OFFICIALS are hoping a new wheat and barley protocol with China, dealing with phytosanitary concerns, will help consolidate Australia’s $1.5 billion trade with the Asian powerhouse.
Last week, Parliamentary Secretary to the Minister for Agriculture, Senator Richard Colbeck, announced he had signed the protocol.
Australian officials won crucial concessions from the Chinese Government in relation to numbers of weed seeds.
When negotiations began on the protocol, which comes up for review every three years, China indicated it would push for zero tolerance on a number of extremely common Australian weeds, such as brome grass, milk thistle and wild oats.
“We told them we just could not agree to those terms, it would be impossible to sign a declaration to say there was absolutely zero seeds in a bulk shipment,” said Tony Russell, chief executive of the Grains Industry Market Access Forum (GIMAF).
“Negotiations went on from there, and in the process we’ve won some critical concessions that mean there is a tolerance for some numbers of weed seeds.
“The market to China is going to remain open, and that is a really good outcome for us.”
Senator Colbeck agreed.
“This protocol will be crucial in underpinning and expanding our grain trade opportunities in this market,” he said.
Mr Russell said Australian exporters would have to work hard to ensure they complied with the protocol.
“We will need industry management plans and exporters will need to be vigilant to keep weed seed numbers down.”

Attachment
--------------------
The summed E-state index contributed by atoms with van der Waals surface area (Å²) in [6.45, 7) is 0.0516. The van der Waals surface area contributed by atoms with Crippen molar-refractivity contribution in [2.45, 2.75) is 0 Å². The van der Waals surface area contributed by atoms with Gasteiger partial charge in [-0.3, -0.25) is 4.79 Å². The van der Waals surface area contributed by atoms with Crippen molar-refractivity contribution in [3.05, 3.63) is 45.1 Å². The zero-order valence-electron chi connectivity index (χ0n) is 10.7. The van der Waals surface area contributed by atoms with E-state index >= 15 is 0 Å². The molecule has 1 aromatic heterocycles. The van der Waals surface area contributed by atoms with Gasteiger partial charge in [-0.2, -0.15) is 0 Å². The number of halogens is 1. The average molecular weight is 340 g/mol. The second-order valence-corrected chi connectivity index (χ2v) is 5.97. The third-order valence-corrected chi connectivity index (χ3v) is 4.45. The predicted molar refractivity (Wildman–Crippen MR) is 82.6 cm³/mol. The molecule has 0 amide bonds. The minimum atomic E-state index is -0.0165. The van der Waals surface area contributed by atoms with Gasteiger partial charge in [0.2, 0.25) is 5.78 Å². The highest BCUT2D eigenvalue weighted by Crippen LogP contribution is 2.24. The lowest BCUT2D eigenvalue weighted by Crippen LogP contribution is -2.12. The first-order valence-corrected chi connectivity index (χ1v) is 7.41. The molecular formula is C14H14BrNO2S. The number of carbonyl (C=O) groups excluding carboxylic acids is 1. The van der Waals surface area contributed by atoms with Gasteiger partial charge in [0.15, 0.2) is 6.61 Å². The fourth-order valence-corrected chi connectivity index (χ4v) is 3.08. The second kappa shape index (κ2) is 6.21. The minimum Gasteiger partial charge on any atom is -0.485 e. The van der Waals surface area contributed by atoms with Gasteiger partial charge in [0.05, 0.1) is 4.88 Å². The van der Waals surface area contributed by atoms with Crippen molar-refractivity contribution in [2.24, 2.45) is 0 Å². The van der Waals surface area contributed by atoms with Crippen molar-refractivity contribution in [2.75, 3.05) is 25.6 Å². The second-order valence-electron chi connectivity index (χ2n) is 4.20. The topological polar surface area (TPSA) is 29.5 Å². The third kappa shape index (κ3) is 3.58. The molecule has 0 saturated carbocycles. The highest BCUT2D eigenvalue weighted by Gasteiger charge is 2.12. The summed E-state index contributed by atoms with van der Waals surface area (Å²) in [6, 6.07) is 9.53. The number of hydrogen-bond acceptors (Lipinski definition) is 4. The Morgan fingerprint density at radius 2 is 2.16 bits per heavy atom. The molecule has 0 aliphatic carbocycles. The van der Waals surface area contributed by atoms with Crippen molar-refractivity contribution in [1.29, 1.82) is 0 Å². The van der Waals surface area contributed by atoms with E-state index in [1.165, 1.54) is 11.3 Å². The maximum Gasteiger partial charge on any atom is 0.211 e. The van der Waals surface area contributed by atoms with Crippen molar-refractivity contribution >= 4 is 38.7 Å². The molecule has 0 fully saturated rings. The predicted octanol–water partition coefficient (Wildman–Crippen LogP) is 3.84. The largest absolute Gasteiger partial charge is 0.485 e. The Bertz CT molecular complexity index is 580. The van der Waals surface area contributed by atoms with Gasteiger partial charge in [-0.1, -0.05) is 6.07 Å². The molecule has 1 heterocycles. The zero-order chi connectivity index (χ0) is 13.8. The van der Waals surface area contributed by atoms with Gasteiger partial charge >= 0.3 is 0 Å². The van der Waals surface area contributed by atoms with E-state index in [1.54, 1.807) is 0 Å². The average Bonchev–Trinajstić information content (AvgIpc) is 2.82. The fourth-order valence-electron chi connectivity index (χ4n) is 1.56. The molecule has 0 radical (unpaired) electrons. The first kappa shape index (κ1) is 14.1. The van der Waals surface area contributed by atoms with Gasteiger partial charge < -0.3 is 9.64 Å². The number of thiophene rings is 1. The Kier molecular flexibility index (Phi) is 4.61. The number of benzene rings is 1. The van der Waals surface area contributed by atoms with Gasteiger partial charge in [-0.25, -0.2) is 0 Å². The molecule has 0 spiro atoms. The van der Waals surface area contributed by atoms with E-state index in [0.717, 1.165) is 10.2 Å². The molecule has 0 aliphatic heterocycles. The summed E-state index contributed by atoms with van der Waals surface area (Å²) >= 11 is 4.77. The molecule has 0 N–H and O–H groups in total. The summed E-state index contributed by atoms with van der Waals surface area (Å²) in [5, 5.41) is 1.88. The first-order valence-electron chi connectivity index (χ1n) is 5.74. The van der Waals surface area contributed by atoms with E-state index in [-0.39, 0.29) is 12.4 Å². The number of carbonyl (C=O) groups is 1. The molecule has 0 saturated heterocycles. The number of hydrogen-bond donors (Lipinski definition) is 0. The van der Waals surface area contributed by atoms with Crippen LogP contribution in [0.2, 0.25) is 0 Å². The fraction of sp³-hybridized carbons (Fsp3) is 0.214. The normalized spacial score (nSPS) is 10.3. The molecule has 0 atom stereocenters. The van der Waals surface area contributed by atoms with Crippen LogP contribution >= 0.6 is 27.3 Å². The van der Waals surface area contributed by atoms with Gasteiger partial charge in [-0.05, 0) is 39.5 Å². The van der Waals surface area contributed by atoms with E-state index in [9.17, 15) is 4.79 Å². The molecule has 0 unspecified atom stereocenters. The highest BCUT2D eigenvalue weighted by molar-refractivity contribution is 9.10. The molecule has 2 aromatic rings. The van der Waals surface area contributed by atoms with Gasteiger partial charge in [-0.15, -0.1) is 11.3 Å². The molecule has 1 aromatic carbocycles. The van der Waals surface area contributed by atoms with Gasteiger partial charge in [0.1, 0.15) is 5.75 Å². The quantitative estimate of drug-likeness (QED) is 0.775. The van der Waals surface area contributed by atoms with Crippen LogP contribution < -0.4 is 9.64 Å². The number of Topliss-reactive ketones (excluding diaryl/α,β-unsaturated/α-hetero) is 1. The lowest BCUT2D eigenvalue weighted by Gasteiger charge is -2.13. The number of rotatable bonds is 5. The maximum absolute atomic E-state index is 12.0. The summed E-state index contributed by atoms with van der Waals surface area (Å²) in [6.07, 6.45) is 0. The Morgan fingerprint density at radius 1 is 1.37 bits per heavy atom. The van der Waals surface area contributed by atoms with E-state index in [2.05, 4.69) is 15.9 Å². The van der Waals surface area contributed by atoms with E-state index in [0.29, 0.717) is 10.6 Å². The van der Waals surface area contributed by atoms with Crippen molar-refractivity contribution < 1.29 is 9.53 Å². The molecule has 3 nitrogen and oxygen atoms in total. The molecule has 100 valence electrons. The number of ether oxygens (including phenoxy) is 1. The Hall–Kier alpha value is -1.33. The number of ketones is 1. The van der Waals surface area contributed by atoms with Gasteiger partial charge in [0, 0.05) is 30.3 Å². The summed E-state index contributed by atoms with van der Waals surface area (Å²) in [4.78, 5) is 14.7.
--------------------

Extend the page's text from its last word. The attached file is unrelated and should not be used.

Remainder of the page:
Senator Colbeck said negotiating a deal with China meant Australian grain producers would have a key competitive advantage.
“Global competition to supply the Chinese market is fierce.
“The work done to finalise the China-Australia free trade agreement (ChAFTA) gives us a significant competitive advantage in this market.”
Senator Colbeck also said the agreement was timely in terms of allowing Australian barley exporters capitalise on new concessions won in the ChAFTA, where a three per cent tariff on barley imports from Australia was recently abolished.
“Australian barley exports to China have already seen dramatic growth - barley exports to this market doubled over the last year to over $1 billion and accounted for over 60pc of total Australian barley exports in 2013–14.”
Agriculture Minister Barnaby Joyce said the ability to work with the Chinese agricultural sector in regards to biosecurity issues was paying dividends.
“By listening to China, and working closely with our domestic industry, we have arrived at a protocol that meets China’s requirements and will enable exports to continue,” he said.
Mr Russell said Australia’s reputation for grain hygiene had helped win the concessions from Chinese biosecurity officials.
“What we have are phytosanitary statements where it is what it says it is on the label.
“If we say there will be less than so many weed seeds, there will be, it is not just an empty statement and that reputation has helped us.”
Senator Colbeck has also been holding high-level discussions with government counterparts and industry representatives about a range of agricultural export issues.
Sorghum woes continue
Meanwhile, the ongoing issue with sorghum import permits remains a problem for Australian exporters looking to sell sorghum to the Chinese feeder industry.
There is zero tolerance for Johnson grass seeds in sorghum going into the Chinese feed sector. The grass is extensively found in Australian sorghum growing regions.
“Unfortunately, it is not something we can resolve quickly,” Mr Russell said.
“Down the track we would love to negotiate a similar protocol to what is in place for wheat and barley but that won’t happen overnight.”